pingtime from videogram on Vimeo.

The tables have turned. Forty years after Pong aped table tennis on Atari, we’re watching computers transforming the original game.

The table tennis in Pingtime vibrates and warps with sound and projection in an “augmented” experience of the game. The project is immortalized by Bucharest’s Videogram – but we see lots of familiar folks and tools in the credits:

Train to shift your focus in an augmented world with this media-challenged table tennis game.
Pingtime takes a look into how realtime generated computer responses are affecting reaction time in fast gameplay situations.
Sergiu Doroftei _concept, Bogdan Susma _hardware, Ion Cotenescu _program, Silviu Badea _sound
Rokolectiv _space, vvvv _toolkit, Kimchi & Chips _emgucv, _pixels, Dinu Ivancu _audio, flux _fluidgpu, Hiva _irmod, Tom Wilson _tapes, Rodi Cotenescu _film

Ironically, I’m table tennis-challenged media, but I get the point.

Suffice to say, this isn’t the only time this has been attempted – though I think the execution here looks terrific. Indeed, something about table tennis has attracted a lot of interest. (Nerds like ping pong, maybe?) Here are a few examples – including a late-90s MIT project that probably deserves to be credited as the origin point for all of these:

Moscow’s Interactive Lab did a one-off project using media artist Memo’s now-legendary msaFluid (and see also a game remake also playing with Pong’s negative space):

Interactive PingPong from InteractiveLab on Vimeo.

DDB Stockholm had a nice execution that demonstrated a mobile browser could be used for control, using an interactive billboard as the playspace. I’m not a fan of McDonald’s (ahem), but I can see this idea being used in other ways to repurpose public display advertising. As seen on Adverblog.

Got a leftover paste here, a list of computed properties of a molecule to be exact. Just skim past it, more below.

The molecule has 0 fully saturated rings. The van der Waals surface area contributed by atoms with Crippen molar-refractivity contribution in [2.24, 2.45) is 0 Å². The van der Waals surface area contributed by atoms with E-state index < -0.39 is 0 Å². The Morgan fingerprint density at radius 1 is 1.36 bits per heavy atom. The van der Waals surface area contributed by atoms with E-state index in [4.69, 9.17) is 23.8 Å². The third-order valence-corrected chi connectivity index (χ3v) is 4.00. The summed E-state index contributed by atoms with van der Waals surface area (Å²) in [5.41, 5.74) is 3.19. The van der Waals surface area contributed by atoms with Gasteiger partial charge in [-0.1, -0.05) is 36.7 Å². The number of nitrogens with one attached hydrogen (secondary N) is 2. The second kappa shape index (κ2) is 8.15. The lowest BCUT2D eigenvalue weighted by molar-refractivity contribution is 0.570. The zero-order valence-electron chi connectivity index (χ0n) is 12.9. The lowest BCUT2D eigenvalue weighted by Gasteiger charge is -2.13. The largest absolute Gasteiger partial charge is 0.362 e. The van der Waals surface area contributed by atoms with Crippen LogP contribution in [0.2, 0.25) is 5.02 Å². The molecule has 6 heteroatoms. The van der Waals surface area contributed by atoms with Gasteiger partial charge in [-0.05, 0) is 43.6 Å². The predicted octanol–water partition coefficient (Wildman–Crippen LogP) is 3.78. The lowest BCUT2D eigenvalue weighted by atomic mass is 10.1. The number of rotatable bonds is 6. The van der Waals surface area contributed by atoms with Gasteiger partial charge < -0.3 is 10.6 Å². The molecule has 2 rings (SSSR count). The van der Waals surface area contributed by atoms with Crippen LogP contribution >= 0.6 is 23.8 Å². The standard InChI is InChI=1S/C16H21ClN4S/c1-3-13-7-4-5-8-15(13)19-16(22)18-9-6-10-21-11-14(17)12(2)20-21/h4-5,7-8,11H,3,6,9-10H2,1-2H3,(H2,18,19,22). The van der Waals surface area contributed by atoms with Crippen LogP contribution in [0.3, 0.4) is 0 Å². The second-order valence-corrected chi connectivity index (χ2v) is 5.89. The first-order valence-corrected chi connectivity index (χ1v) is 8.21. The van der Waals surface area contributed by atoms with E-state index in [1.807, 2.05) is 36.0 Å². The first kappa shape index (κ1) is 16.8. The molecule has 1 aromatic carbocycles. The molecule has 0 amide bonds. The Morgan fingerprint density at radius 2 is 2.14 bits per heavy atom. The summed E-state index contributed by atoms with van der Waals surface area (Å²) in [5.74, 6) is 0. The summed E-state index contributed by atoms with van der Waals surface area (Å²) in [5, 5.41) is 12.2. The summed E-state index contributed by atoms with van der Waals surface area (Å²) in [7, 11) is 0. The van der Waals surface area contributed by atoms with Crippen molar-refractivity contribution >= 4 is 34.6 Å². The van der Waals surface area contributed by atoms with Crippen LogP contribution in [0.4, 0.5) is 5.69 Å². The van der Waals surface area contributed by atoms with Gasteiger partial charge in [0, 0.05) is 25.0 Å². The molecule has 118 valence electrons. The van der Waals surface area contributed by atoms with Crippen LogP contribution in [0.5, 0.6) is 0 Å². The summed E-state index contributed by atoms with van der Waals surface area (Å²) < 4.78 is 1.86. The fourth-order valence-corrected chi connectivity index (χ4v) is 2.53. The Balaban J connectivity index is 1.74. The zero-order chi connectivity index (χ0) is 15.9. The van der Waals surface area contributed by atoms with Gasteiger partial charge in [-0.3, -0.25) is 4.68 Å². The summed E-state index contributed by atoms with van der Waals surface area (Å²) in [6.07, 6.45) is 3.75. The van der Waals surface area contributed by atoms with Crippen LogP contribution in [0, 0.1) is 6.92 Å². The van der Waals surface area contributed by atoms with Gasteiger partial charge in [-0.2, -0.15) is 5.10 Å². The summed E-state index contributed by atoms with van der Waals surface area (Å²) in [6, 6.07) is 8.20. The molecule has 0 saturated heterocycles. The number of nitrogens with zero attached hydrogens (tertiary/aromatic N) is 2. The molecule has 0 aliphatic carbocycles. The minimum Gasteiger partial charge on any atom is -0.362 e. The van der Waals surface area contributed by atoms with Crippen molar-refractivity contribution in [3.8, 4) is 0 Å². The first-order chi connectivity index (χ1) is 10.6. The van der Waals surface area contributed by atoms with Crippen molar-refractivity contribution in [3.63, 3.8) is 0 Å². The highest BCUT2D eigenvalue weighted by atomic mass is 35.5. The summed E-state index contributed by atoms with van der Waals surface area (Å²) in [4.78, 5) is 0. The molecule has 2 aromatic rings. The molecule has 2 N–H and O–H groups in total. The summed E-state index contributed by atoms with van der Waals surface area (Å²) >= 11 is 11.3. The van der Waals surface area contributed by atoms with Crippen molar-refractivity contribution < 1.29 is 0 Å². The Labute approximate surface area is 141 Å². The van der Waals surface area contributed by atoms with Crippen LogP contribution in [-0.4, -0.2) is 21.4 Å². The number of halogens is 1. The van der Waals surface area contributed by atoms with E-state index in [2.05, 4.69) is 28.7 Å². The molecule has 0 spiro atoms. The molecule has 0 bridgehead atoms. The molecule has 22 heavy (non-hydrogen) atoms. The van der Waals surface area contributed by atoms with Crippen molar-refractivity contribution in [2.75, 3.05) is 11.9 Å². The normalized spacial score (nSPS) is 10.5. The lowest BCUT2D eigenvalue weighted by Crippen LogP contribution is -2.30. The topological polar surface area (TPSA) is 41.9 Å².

Air Ping Pong by Tobias Snäll and Thomas Jean Tessier — born in Sweden and France, now working in Sweden, North America, and Australia — uses the phones as virtual paddles. Sound and vibration are the only feedback.

Client: Thompson Punke
AD: Tobias Snäll, Simon Bohm
Copywriter: Tobias Snäll

Air Ping Pong by Thompson Punke from Tobias and Thom on Vimeo.

For another take on the core interaction of tennis, there’s Hakan Libdo’s brilliant Invisiball, which by using sonic feedback only can even be played by the blind (or, via blindfolds, seeing people having the experience for the first time):

InvisiBall: Play Tennis with Sound, Blindfolded – or Blind [Create Digital Music]

What’s notable about the project at top, and the example of Russia, is how stunningly similar they are to a 1998 project out of MIT’s Tangible Media Group:

A common criticism of this site is that it hasn’t made note of history. Here, we are certainly obligated to do so, as the 2013 project isn’t really noticeably different from the 1998 project.

PingPongPlus is the work of a team led by Professor Hiroshi Ishii, with Craig Wisneski, Julian Orbanes, Ben Chun, and Joe Paradiso.

PingPongPlus is a digitally enhanced version of the classic ping-pong game. It is played with ordinary, un-tethered paddles and balls, and features a “reactive table” that incorporates sensing, sound, and projection technologies. Projectors display patterns of light and shadow on the table; bouncing balls leave images of rippling water; and the rhythm of play drives accompanying music and visuals. In the process, this project explores new ways to couple athletic recreation and social interaction with engaging digital enhancements.